So, there I was, sat at my desk, flicking through a 2000 strong inventory of archaeological material making cut-throat (considered, I promise) decisions about what to keep and what to dispose of. And then I was struck…I say struck when here I mean questioned by my boss…how do we dispose of archaeological materials once we have decided it’s not relevant and when no other museum wants it, for example, who could possibly want heaps and heaps of soil samples that don’t even have a context (eye-roll)? My response – I have absolutely no idea. Queue hours of Google searching and still no answer. I even contacted an actual full-time archaeologist and they said that they just put it in a skip (shocked face!).
So here I am, an archaeologist by training, a heritage professional by employment, with absolutely no idea, or found any practical guidance, on two pretty key issues to the practice of archaeology.
1. What happens if we keep on digging and there is no place left to put stuff? (I suppose I semi have the answer to this – you in some mystical way dispose of it all, still my inner critic cries, so why keep digging it all up and saving it then?), and 2. How do you get rid of it once you’ve decided you don’t want it?
Neither of these things were we taught about at uni…
I found one rather amusing answer during my google searching on another blog post (https://blogs.ucl.ac.uk/museums/2016/02/11/happily-never-after-a-moral-proposition-for-the-management-of-museum-collections/) here the answer posed is quite simple:
“Burn it. Burn it all.”
Now I myself find this, although a little extreme, quite refreshing. Yes, this material was used by ancient people and can give us historical knowledge, but I would like to counter this with the idea that if it is not still useful, or even interesting to people now, then we just get rid of it! We simply can’t keep digging everything up and saving it all, we’ll eventually be left with more boxes of dirt above ground than below it! Perhaps we should be more realistic during the actual digging. Instead of just saving every single teeny, tiny piece of pottery, and minuscule flecks of charcoal and slag (something to do with burning things in the past), we should be like, will we ever really test all of this (NO), or will it just end up in boxes for several years (YES), so let’s just throw it away hey, and save the pretty things.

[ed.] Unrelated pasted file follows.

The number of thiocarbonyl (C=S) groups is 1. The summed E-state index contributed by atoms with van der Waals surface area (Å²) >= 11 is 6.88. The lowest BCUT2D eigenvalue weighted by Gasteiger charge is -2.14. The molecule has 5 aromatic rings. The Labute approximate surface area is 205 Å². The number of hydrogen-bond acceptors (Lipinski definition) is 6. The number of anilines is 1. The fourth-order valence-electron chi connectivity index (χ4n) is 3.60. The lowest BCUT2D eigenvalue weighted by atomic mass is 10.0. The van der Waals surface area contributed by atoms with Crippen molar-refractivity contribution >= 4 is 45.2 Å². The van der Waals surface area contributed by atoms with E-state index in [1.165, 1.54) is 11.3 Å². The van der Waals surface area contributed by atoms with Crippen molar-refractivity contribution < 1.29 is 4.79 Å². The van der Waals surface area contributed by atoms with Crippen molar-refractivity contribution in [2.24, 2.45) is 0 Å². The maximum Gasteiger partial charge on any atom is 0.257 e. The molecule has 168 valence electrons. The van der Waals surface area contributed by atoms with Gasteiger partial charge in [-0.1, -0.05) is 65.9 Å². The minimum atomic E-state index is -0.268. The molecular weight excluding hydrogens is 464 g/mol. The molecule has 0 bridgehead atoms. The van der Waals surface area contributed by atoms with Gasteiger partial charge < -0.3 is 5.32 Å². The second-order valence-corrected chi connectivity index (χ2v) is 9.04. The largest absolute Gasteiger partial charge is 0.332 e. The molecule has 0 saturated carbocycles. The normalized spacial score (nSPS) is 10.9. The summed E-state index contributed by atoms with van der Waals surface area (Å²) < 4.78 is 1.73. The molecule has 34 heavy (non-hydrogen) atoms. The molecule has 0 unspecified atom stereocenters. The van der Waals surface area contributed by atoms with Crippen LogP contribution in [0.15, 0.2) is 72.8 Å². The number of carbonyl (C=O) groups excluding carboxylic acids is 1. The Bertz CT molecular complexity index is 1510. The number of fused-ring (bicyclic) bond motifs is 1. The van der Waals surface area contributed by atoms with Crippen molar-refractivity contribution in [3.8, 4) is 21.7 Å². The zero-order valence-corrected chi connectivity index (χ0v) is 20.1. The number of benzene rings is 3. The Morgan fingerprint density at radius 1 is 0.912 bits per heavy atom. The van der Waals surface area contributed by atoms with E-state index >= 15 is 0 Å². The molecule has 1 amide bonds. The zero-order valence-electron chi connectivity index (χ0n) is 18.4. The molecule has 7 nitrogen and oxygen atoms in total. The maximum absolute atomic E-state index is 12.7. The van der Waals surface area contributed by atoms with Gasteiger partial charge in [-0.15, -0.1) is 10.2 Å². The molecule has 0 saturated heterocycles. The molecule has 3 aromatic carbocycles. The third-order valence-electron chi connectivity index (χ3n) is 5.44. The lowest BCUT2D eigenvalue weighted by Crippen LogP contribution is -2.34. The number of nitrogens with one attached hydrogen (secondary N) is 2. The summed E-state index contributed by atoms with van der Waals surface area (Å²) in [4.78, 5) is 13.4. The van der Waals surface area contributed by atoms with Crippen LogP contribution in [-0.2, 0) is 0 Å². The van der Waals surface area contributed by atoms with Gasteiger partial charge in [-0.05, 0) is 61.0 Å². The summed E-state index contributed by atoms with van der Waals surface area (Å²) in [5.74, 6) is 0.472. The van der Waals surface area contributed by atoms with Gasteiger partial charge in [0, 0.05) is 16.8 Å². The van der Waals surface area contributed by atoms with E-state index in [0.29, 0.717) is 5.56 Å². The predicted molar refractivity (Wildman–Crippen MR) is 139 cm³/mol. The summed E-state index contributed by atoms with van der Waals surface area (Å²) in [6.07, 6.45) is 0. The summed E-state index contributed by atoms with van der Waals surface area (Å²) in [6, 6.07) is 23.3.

Now doesn’t that sound nice…you see the real problem with this is the age old archaeological concern of context.
All the things excavated on an archaeological dig are important in relation to each other, so one piece of pottery can be related to another piece, which can then give the context (background information, I guess) to another type of find which was dug up between the pot, i.e. perhaps the find was in the pot. Just for example. So that logic lends itself to all archaeologists saying, everything is important. All the things, every bit, important. Which is why I find myself with this list of thousands of pieces of pottery and animal bones and charcoal.
Although this may be true, we simply can’t carry on the way we are. And so ending this blog, not with a conclusion, but rather with my continuing confusion around the question:
What happens if we keep on digging?
By Helen Simmons, Trainee Project Manager